I am with Joe. I am participating in MAAD and MacHeist and check the Zot everday, mainly because I am an App junkie. But when I come across a product that I need, I but it. All of the hold offs, and there are a few due to MacHeist and MAAD, are on products that interest me but do not fill a need. But for advertising these things work. After receiving ChatTranscript Manager and 1Psswrd from MacHeist, I have become a huge fan of both (and I don’t even chat that much), and as such I tout the software to fellow Macsters regularly. I would have never, ever purchased the transcript manager, not for any price, but since getting it, I love it. 1Psswrd just would have never gotten my attention long enough to explain its functionality for me to get interested, so I would not have ever purchased this app unless a friend showed it to me. So while there are those that will wait, I think in general these methods are successful. And the ones that wait are the same type that are cranking their tunes on a 3rd Gen iPod that is on its 3rd battery because they don’t want to buy a new iPod, because any day now there will be a new Jobsian announcement. I would rather grab the current model of iPod or Mac and enjoy the hell out of it, same with apps, I am not wealthy, nor am I averse to good deals, but if I want an app, I buy it.

Joe Cabrera

The difference is between “need” and “really interested by.” If I need it, sure I’ll buy it. But if it’s merely something I’m wondering about, if I see it on sale I’ll take a chance and buy it outright in case it’s never at that price again.

I also bought Delicious Library during that interesting sale (but I got it at $20 just in case it didn’t drop further); BBedit which I’ve noticed goes on sale at some time each year (got that in 2005); Toon Boom 1 was available at a really cheap price ($30?) so I bought it, but still it sits there unopened, which is the chance you take hunting bargains.

Mark (a.ka. MacAppADay Admin)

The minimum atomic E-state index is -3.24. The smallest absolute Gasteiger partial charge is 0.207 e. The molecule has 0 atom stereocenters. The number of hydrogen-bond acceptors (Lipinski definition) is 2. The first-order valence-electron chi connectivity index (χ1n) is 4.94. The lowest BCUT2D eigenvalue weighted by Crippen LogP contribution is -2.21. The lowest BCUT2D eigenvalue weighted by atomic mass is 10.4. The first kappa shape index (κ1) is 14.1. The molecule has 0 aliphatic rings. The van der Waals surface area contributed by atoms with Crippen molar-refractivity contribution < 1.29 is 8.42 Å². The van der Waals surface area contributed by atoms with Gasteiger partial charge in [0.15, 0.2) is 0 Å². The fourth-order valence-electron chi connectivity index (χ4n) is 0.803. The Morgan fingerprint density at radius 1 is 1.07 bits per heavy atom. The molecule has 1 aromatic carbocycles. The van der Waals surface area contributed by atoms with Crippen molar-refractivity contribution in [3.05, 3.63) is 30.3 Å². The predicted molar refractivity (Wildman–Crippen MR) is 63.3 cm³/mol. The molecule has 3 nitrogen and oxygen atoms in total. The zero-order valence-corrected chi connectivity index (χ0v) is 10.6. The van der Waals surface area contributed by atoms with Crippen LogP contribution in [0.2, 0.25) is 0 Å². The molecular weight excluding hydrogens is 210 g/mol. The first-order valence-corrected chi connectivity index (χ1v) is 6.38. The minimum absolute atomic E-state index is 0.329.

It’s something like 10% of the community that will hold off. I guess, if you really want an app, you’ll buy it. If you might want it, our deals help to confirm that need.

In the case of MacAppADay, the two principle objectives are:

a) Let people see great new products
b) Sell upgrades

As for Lonnie’s remark:

The “sell” is starting to become the goal instead of producing good mac shareware, which hasn’t always been the case. The thing that bothers me the most about the abundance of deal sites right now is that lots and lots of bad apps are being pushed as great ones

I’d be interested to hear if you consider any of the MAAD apps bad. We think they’re all great. Remember, while MAAD, MacHeist and MacZot act as sales venues, we work with developers we like the products of. When we offer a product, things are at stake for us too, like ad revenue, or in Brian’s case, his PayPal account balance at the end of the day.


I think Mr MacUser has it right in this case. I am seeing in forums, comment areas, etc – people constantly saying they want an app but are waiting to see if MacZOT, MacUpdate, MacHeist . . . and so on . . . are going to offer it. The Mac online community has lots of students in it, paying $40 for an app or waiting a month and finding it for $10 makes a difference.

The thing that bothers me the most about the abundance of deal sites right now is that lots and lots of bad apps are being pushed as great ones. The “sell” is starting to become the goal instead of producing good mac shareware, which hasn’t always been the case.

Michael Clark

I have held out for a better deal in the past. The notable example is Delicious Library. They had a price auction where they dropped the price $5 a week for 4 weeks, but only for X number of sales. So I might be able to get a $20 discount if the promotion lasted 4 weeks. I ended up buying at the 3 week point, a $15 discount. I was pleased with that, I felt like I got a deal, and they got a sale.